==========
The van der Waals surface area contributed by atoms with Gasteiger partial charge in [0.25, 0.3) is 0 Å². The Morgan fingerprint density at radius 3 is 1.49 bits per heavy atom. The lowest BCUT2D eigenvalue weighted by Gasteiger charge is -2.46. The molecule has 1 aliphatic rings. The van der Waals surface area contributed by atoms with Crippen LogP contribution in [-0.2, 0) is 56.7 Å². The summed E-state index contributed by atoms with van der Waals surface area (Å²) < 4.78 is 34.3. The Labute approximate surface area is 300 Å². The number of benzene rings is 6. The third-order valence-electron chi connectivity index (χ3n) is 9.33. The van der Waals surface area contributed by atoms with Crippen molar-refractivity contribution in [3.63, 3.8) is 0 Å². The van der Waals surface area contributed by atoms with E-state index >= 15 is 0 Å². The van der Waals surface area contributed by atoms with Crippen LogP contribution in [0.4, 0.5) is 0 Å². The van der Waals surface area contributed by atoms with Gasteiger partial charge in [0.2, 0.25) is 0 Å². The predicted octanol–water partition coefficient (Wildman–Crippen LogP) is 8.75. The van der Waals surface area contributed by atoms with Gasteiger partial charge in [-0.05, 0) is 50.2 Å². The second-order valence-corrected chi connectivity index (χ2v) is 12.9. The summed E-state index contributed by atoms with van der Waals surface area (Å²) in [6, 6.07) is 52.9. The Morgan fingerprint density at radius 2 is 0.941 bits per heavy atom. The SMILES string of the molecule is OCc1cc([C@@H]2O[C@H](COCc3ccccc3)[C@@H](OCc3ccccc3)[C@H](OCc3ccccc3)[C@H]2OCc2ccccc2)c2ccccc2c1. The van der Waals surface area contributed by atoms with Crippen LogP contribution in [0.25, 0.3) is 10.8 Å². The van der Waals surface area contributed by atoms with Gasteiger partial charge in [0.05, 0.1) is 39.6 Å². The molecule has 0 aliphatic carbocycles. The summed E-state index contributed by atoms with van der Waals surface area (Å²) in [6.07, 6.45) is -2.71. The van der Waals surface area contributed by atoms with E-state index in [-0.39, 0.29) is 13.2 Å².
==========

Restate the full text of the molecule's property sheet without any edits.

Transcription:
The van der Waals surface area contributed by atoms with Gasteiger partial charge in [0.25, 0.3) is 0 Å². The Morgan fingerprint density at radius 3 is 1.49 bits per heavy atom. The lowest BCUT2D eigenvalue weighted by Gasteiger charge is -2.46. The molecule has 1 aliphatic rings. The van der Waals surface area contributed by atoms with Crippen LogP contribution in [-0.2, 0) is 56.7 Å². The summed E-state index contributed by atoms with van der Waals surface area (Å²) < 4.78 is 34.3. The Labute approximate surface area is 300 Å². The number of benzene rings is 6. The third-order valence-electron chi connectivity index (χ3n) is 9.33. The van der Waals surface area contributed by atoms with Crippen molar-refractivity contribution in [3.63, 3.8) is 0 Å². The van der Waals surface area contributed by atoms with E-state index >= 15 is 0 Å². The van der Waals surface area contributed by atoms with Crippen LogP contribution in [0.4, 0.5) is 0 Å². The van der Waals surface area contributed by atoms with Gasteiger partial charge in [0.2, 0.25) is 0 Å². The predicted octanol–water partition coefficient (Wildman–Crippen LogP) is 8.75. The van der Waals surface area contributed by atoms with Gasteiger partial charge in [-0.05, 0) is 50.2 Å². The second-order valence-corrected chi connectivity index (χ2v) is 12.9. The summed E-state index contributed by atoms with van der Waals surface area (Å²) in [6, 6.07) is 52.9. The Morgan fingerprint density at radius 2 is 0.941 bits per heavy atom. The SMILES string of the molecule is OCc1cc([C@@H]2O[C@H](COCc3ccccc3)[C@@H](OCc3ccccc3)[C@H](OCc3ccccc3)[C@H]2OCc2ccccc2)c2ccccc2c1. The van der Waals surface area contributed by atoms with Crippen LogP contribution in [0.25, 0.3) is 10.8 Å². The van der Waals surface area contributed by atoms with Gasteiger partial charge in [0.05, 0.1) is 39.6 Å². The molecule has 0 aliphatic carbocycles. The summed E-state index contributed by atoms with van der Waals surface area (Å²) in [6.07, 6.45) is -2.71. The van der Waals surface area contributed by atoms with E-state index in [-0.39, 0.29) is 13.2 Å².